Serverless web apps with Firebase and AWS Lambda

Topics: Firebase Hosting, AWS Lambda

Serverless has become a popular solution for small to medium-sized projects. The downside is a technology stack lock-in which forces developers to use technologies that might not be optimal for their projects. For example, people using Google’s Firebase to host their static resources have to write custom endpoint functions in JavaScript or TypeScript (as of August 2018). Developers typically use custom backend functions to hide business logic or proprietary data operations from users because anything that runs in the browsers front end as JavaScript is ultimately an open book from the users perspective.

Firebase + AWS Lambda

One simple solution is to combine Firebase with custom functions using a different platform. I will outline the steps to create a Firebase-hosted web app, setup DNS for subdomain, and create AWS Lambda functions to serve custom business logic as APIs. This is just an example setup and all major cloud players provide solutions that can be combined in other ways such as using AWS S3 to host statics resources and Google’s Cloud Function to serve business logic API.

At the end we will have:

  • www.example.com (single page app served by Firebase)
  • api.example.com (AWS lambda function serving custom business logic used by www.example.com)

I will not go into specific details on each platform because their UIs constantly change. Instead, I will highlight the sequence of steps I typically take to setup the services quickly.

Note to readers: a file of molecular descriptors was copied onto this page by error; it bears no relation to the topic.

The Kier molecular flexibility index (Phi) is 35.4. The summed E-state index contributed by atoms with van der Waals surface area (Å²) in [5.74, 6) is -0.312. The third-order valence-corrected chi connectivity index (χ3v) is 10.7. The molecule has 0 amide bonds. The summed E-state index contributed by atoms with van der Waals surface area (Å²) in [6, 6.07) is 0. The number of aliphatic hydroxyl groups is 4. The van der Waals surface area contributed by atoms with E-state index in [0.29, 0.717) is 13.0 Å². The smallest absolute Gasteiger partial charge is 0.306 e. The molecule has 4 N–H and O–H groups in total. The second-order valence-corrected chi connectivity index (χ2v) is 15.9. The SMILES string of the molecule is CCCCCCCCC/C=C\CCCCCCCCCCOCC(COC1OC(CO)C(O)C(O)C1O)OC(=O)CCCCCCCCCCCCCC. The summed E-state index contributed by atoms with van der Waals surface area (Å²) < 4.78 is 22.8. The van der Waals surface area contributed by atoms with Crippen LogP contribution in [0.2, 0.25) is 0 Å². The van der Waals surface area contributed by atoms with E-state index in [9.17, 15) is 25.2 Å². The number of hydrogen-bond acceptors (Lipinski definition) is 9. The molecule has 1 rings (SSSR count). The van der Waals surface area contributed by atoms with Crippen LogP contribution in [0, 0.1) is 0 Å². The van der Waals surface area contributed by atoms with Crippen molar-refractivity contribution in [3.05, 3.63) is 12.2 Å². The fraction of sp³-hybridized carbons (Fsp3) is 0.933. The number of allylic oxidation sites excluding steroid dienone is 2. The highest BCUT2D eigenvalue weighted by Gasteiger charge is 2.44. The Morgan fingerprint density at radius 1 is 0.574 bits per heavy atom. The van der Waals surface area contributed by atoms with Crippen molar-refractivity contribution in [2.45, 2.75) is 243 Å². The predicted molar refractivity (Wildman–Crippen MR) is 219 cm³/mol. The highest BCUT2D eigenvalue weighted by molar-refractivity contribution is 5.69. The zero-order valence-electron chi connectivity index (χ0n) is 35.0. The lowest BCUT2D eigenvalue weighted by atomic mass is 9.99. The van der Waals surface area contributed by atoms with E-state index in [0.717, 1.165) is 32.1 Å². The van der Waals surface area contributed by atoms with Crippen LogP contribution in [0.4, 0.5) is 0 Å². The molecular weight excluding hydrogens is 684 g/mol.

Firebase hosting

  • 1) Deploy a static web app to Firebase by following this part of the Firebase documentation. The end result will be a public web app. Its URL will look something like this: my-project-name.firebaseapp.com
Firebase hosting setup
  • 2) Let’s assume we purchased the custom domain example.com. We now need to update the DNS records so that example.com and www.example.com point to our static web app.
  • 3) Go to your Firebase project dashboard and in the hosting section initiate the steps to connect to a custom domain. You will need to verify ownership of the domain by adding a DNS TXT record to your registrar’s DNS settings. As always, the documentation is useful.
Connect custom domain to Firebase app
  • 4) Go to your domain registrar’s DNS settings, and create a DNS A record for subdomain www pointing to the IP address of the Firebase servers obtained in the previous step. After SSL certificates are automatically provisioned by Firebase, users can go to https://www.example.com to locate your Firebase app.
  • 5) We also need to make sure that users entering just example.com are also pointed to https://www.example.com. To accomplish this, return to your registrar’s DNS settings and a setup subdomain forwarding. The exact steps vary for each registrar but the end result will be example.com -> https://www.example.com. If possible, set the redirect as permanent 301, forward path, and enable SSL.

AWS Lambda

At this point we have a web app deployed and using our custom URL. The app however uses the subdomain api.example.com to obtain proprietary data. In Angular, the code requesting data from the subdomain may look something like this:

const headers = {
headers: new HttpHeaders({
'Content-Type': 'application/json',